American Journal of Medicine, internal medicine, medicine, health, healthy lifestyles, cancer, heart disease, drugs

Two New CME Courses on AJM Website

Two new continuing medical education (CME) courses have been uploaded to The American Journal of Medicine’s website recently.

Managing Chronic Pain with Nonopioid Analgesics: A Multidisciplinary Consult
Presenters: Daniel Clauw, MD, and Bill H. McCarberg, MD

Determining pain mechanism is important in selecting treatment for chronic musculoskeletal pain states. While broad classifications (nociceptive, neuropathic, etc.) provide a framework, any combination of mechanisms may be present in a chronic pain patient. Growing evidence shows that pain states traditionally considered to be nociceptive (osteoarthritis, low back pain), may also involve elements of augmented central nervous system pain processing, and certain nonopioid analgesics, specifically certain SNRIs, can be effective in treating these conditions. Besides identification of biological pain mechanisms, chronic pain management also requires assessment of psychological and sociocultural factors that influence pain chronicity and patient prognosis. A multimodal/multidisciplinary approach incorporating pharmacologic and nonpharmacologic therapy is important to improve outcomes in chronic pain patients.

Commercial Support: This activity is supported by an educational grant from Lilly USA, LLC. For further information concerning Lilly grant funding visit www.lillygrantoffice.com.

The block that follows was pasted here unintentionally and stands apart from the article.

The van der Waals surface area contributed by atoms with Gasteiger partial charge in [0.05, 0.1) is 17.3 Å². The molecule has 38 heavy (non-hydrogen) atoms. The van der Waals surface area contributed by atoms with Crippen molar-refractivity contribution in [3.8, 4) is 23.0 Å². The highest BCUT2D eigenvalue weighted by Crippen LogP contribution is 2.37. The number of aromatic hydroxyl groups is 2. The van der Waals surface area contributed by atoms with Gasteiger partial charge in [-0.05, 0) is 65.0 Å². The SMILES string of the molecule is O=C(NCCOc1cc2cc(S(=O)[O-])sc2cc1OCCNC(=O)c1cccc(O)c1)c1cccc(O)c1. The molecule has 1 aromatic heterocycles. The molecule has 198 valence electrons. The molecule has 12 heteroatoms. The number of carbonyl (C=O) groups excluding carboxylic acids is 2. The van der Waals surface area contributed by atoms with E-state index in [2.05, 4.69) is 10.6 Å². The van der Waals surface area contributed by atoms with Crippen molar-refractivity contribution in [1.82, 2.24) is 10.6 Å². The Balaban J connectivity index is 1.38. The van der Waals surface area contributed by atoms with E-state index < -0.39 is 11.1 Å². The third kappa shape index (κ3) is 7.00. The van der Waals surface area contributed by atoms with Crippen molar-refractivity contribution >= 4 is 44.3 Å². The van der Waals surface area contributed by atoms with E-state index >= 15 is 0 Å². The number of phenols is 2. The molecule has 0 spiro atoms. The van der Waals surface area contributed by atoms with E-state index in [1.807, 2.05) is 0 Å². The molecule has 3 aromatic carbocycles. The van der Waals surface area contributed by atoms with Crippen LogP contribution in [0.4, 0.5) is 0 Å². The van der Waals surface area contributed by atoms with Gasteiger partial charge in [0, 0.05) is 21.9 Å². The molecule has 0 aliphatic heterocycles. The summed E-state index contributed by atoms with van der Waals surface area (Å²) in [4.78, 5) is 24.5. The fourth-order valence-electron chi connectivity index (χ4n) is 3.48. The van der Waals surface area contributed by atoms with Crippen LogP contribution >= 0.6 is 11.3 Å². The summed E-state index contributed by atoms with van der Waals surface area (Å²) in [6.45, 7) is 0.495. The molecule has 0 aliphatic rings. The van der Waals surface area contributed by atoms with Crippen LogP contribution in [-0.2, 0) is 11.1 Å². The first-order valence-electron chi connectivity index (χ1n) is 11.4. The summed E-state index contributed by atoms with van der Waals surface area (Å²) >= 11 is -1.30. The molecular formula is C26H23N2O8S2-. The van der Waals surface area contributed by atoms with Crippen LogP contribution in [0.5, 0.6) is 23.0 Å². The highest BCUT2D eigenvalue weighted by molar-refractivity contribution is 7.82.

Review and Sponsorship: This multimedia activity was peer reviewed by The American Journal of Medicine and jointly sponsored by Purdue University College of Pharmacy and Health Education Alliance, Inc.

Invasive Mycoses: Evolving Challenges and Opportunities in Antifungal Therapy
A Case-based Discussion

Presenters: Michael A. Pfaller, MD, Luis Ostrosky-Zeichner, MD, FACP, FIDSA, Dimitrios P. Kontoyiannis, MD, ScD, FACP, FIDSA, John R. Perfect, MD

The diagnosis and management of invasive fungal infections remain a clinical challenge. Both the frequency of infections and resistance to antifungal agents continue to increase despite the introduction of new antifungal agents. While early diagnosis and intervention are essential for favorable outcomes, diagnoses of invasive mycoses is often difficult as current diagnostic methods are not sensitive or specific enough and may not be readily available to clinicians. In addition, the underlying disease of the host is a major contributor to the final clinical outcome and often may complicate the effective management of the mycosis.

The improvements in antifungal susceptibility testing methods to detect emerging resistance patterns coupled with molecular characterization of resistance mechanisms provide useful adjuncts to optimize the efficacy of antifungal therapy. The clinician’s familiarity with the latest diagnostic markers and techniques along with emerging data and safety and efficacy of antifungal agents will help guide clinical decisions.

Commercial Support: This activity is supported by an educational grant from Merck.
Review and Sponsorship: This multimedia activity was peer reviewed by The American Journal of Medicine and is jointly sponsored by Post Graduate Institute for Medicine and Global Education Exchange.

For a list of all CME courses on our website, check this link.

Comments are closed.

UA-42320404-1